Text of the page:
A Savoury Nibble

I often have a bit of a savoury tooth when it comes to snacking. I do love cake, my sweet sweet downfall, but when it comes to chocolate or biscuits and that sort of thing, I’d usually pass them up in a heartbeat for something saltier; a packet of crisps say, or some pitta chips with a tasty dip and a side of crunchy vegetables.

Lately I’ve spent a lot of my free time having a good drool over the food in the Honey & Co. cookbook. It all looks so delicious it’s hard to know where to start, but I noticed a recipe for Bouikos which they describe as little cheese buns native to the Balkans. To me, they taste like a really flaky savoury scone turned amuse bouche. On biting into one of these tantalising wee triangles my ‘bouche’ was certainly amused. Tender cheesy goodness, they really hit the spot!

Bouikos

Bouikos

100g plain flour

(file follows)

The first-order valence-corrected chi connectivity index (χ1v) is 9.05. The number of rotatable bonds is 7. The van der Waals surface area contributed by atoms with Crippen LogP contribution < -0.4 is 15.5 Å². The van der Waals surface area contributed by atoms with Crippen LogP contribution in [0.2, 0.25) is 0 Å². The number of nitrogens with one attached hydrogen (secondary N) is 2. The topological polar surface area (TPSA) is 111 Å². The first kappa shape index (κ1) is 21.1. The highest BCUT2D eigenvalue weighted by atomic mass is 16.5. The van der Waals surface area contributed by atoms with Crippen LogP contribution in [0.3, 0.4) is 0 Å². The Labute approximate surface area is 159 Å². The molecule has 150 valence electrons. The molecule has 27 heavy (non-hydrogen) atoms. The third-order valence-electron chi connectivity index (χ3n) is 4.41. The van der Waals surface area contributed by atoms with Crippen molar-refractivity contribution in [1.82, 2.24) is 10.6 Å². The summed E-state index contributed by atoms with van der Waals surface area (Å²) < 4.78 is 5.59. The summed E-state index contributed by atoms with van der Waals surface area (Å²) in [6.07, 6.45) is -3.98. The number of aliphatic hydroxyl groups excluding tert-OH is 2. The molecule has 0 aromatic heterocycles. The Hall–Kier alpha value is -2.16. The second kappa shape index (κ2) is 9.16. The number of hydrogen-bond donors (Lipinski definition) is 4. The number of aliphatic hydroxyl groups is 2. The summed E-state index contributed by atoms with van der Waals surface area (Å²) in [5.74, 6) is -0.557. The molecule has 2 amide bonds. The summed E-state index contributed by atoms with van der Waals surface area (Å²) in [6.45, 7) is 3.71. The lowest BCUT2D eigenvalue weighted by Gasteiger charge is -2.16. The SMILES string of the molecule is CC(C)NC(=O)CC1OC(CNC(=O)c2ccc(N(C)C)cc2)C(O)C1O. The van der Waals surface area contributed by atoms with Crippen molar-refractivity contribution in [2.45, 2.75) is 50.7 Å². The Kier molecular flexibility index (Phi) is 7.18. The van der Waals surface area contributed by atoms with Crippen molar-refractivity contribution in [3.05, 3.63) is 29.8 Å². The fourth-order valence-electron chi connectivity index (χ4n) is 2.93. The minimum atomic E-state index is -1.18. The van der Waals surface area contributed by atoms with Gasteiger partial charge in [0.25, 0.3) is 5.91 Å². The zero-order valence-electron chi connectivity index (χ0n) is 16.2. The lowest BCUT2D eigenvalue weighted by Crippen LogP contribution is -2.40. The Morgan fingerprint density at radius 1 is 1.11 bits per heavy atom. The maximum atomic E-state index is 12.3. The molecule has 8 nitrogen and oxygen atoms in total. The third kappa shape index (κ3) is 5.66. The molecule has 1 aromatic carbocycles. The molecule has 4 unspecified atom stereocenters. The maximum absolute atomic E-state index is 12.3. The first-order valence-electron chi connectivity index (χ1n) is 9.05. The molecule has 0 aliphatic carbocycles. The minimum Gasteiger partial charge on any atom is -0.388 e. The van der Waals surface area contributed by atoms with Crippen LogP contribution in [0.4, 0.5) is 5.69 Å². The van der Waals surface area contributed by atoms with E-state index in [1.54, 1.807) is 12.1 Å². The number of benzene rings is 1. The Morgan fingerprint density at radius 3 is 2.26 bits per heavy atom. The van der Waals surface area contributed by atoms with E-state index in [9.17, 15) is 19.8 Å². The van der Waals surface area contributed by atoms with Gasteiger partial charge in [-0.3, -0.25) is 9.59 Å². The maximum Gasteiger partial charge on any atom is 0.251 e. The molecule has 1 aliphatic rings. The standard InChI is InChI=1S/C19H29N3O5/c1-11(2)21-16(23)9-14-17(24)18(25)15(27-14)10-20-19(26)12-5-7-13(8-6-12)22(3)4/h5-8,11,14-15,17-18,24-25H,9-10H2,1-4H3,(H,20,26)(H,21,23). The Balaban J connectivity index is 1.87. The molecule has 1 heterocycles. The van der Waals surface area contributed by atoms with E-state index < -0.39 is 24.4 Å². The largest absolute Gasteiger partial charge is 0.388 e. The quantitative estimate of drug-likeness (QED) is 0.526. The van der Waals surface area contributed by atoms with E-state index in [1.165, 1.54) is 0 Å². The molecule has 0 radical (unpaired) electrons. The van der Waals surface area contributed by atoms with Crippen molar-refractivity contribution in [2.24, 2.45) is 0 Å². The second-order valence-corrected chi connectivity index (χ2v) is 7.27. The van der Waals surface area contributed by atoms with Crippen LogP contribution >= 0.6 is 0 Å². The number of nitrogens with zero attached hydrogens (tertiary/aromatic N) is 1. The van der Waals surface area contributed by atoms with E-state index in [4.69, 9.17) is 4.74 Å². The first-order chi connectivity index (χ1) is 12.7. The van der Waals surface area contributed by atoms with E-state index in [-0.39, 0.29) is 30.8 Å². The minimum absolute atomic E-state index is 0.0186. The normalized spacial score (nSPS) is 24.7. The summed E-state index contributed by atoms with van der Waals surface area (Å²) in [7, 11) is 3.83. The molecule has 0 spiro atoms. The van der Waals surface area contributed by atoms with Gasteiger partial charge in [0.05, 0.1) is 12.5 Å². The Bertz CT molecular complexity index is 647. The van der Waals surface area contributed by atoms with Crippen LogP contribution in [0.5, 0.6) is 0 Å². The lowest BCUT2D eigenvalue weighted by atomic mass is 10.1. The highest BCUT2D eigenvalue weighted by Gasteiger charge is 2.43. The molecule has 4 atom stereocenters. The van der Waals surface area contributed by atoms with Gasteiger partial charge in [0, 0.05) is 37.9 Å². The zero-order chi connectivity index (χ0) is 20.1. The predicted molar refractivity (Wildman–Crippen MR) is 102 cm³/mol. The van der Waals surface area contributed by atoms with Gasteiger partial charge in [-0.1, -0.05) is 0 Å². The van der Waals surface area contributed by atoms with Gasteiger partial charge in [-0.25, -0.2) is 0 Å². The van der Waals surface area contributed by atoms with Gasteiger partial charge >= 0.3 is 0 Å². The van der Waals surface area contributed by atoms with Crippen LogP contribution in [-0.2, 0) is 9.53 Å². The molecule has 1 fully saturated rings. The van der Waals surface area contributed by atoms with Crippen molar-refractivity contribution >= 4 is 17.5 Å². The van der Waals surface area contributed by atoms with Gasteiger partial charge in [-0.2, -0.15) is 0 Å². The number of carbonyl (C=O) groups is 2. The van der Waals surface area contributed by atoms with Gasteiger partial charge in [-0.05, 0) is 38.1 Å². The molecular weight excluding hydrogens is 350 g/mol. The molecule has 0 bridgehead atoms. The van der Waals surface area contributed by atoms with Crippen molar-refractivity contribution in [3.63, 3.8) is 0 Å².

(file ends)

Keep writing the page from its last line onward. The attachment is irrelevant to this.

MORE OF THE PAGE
50g cold butter

40g mature cheddar cheese

40g feta

a pinch of salt

50ml sour cream

1/2 teaspoon nigella seeds

2 spring onions, sliced

milk, to glaze

Method

Cut the butter into small cubes, grate the cheddar cheese and crumble the feta, then combine all the ingredients together. Work the mixture together with your hands until it just combines. Lumps of butter and cheese are exactly what you want in this dough, because when you bake it they will melt and be so tasty!

Put the dough on a lightly floured work surface and pat it into a rough rectangle roughly 2-3cm thick. Flour the blade of your knife, cut the dough in half lengthways, slice across three times to divide it into six squares, then cut each of these corner to corner to make twelve small triangles. You could shape these into any shape you like though, however it might mean re-rolling the offcuts which has the potential of making them ever so slightly tougher.

Preheat your oven to 220°C/200°C fan/gas mark 7.

Brush the tops with a little milk for a glossy finish. Bake on a lined baking tray on the upper-middle shelf of the oven for 10 minutes. Open the oven and carefully turn the tray around, then reduce the temperature to 200°C/180°C fan/gas mark 6 and bake for a further 6-8 minutes until they are golden.

These can be eaten straight away or cooled on a tray until ready to be served. They do taste best though when eaten on the same day.